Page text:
Michigan Jury Trials And Probation Reporting Canceled Due To Coronavirus Outbreak

The coronavirus outbreak has caused mass hysteria and panic worldwide. The hardest hit areas as of this writing have been in Europe and China. The effects of the virus have now hit the United States in the forms of travel bans, event size restrictions, and general disruption of every day American life as we know it. Schools have been cancelled, sports leagues have suspended play, and an increasing number of people have caught the coronavirus in the United States. As of now there have been just over 1,600 cases of coronavirus nationwide, which have resulted in 41 deaths. The virus saw its first outbreak in Wuhan, China and has been spreading worldwide at an alarming pace. Italy, Spain and other countries are going into complete lockdowns to try to curb the spread of coronavirus. The state of Michigan has seen less than 50 confirmed cases of coronavirus so far, but this number is expected to increase. While many people have been sent home to work remotely, others face the possibility of losing their jobs due to the coronavirus. Courtroom matters are typically handled in person, so the effects of the coronavirus can be significant for Michigan courts.

Coronavirus Affecting Michigan Courts

Michigan Supreme Court Justice Bridget Mary McCormack issued a memo on March 11, 2020 to all state trial courts recommending adjournments. The aim of this memo is to adjourn all jury trials, whether they were civil or criminal unless there was some special reason in a specific case such as a defendant being held in custody for an extended amount of time awaiting trial. Michigan Governor Gretchen Whitmer recently declared a State of Emergency due to the coronavirus outbreak. This recommendation to adjourn all trial is meant to apply for the duration of the State of Emergency until the situation gets under better control.

Royal Oak’s 44th District Court has canceled in-person reporting for probationers for the current time. They have instructed probationers to contact their probation officers to arrange for alternate methods of reporting. As of now, they are not planning to close the courthouse completely. They have also adjourned all jury trials and converted jury trial dates to final pretrials to allow for possible resolutions in these cases. Any jurors that were expecting to appear for jury service have been excused of their requirement to appear by the court.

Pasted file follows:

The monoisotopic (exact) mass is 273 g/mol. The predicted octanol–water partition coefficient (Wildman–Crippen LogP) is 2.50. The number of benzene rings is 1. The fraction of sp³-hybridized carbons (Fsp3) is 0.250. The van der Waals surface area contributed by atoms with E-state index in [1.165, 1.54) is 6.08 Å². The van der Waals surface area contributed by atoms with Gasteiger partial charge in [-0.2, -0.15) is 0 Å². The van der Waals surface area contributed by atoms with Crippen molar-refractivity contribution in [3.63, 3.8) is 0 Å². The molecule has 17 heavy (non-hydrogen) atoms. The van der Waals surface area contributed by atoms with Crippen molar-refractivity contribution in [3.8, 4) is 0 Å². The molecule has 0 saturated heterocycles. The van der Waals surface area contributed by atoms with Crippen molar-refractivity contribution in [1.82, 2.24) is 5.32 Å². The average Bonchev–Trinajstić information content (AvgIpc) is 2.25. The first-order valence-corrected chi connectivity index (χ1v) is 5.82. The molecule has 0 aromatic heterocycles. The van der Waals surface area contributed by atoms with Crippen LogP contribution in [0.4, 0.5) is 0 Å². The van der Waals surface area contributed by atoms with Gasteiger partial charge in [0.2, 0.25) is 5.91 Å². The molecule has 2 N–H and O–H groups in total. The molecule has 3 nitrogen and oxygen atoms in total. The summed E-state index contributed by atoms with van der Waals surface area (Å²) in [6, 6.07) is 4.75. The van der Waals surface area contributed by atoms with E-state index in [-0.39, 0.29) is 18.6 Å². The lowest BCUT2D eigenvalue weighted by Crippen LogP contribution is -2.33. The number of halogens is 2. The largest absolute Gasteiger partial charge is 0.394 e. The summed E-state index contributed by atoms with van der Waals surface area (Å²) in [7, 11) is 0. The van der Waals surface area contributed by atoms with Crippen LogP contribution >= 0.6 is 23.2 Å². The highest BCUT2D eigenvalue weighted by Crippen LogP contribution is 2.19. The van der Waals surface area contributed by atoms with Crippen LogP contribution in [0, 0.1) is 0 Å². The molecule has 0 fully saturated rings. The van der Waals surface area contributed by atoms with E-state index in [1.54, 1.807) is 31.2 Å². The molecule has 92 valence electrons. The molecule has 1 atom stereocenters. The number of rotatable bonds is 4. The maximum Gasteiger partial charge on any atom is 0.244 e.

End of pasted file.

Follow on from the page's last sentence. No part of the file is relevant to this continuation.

What Could Happen Next?

As this situation continues to unfold, we may likely see more unprecedented actions in order to try to get the coronavirus outbreak under some level of control. Michigan health officials have been preparing for weeks for a possible outbreak of coronavirus. It is not out of the realm of possibility for courts to close altogether while this situation looks for a solution. There were 150 cases of possible coronavirus that were being closely monitored as of Thursday, March 12 and until that number goes down instead of up, expect the unexpected. This is uncharted territory for everyone here. The World Health Organization recently declared coronavirus as a global pandemic and the President of the United States also declared a National Emergency, which opened up access to additional federal funds that will be used to combat this outbreak.

Any Further Questions?

If you are expected to be in court, it is your responsibility to find out if your court date is still valid or if it was changed. If you or a loved one has been charged with a crime or being investigated for one, then it is important to speak to an experienced criminal defense attorney immediately. At Grabel & Associates, our attorneys have over 100 years of combined experience in successfully defending criminal cases all over the state of Michigan. This experience extends not only to adult cases, but also to juvenile charges. We are not a general practice firm. We are a team of criminal defense attorneys; it’s all we do. We offer a FREE consultation to anyone with questions relating to a possible or existing criminal charge against them or a loved one. Feel free to contact us on our 24/7 defense line at 1-800-342-7896. You can also contact us online or come visit us at one of our three statewide locations. We can also come to you.

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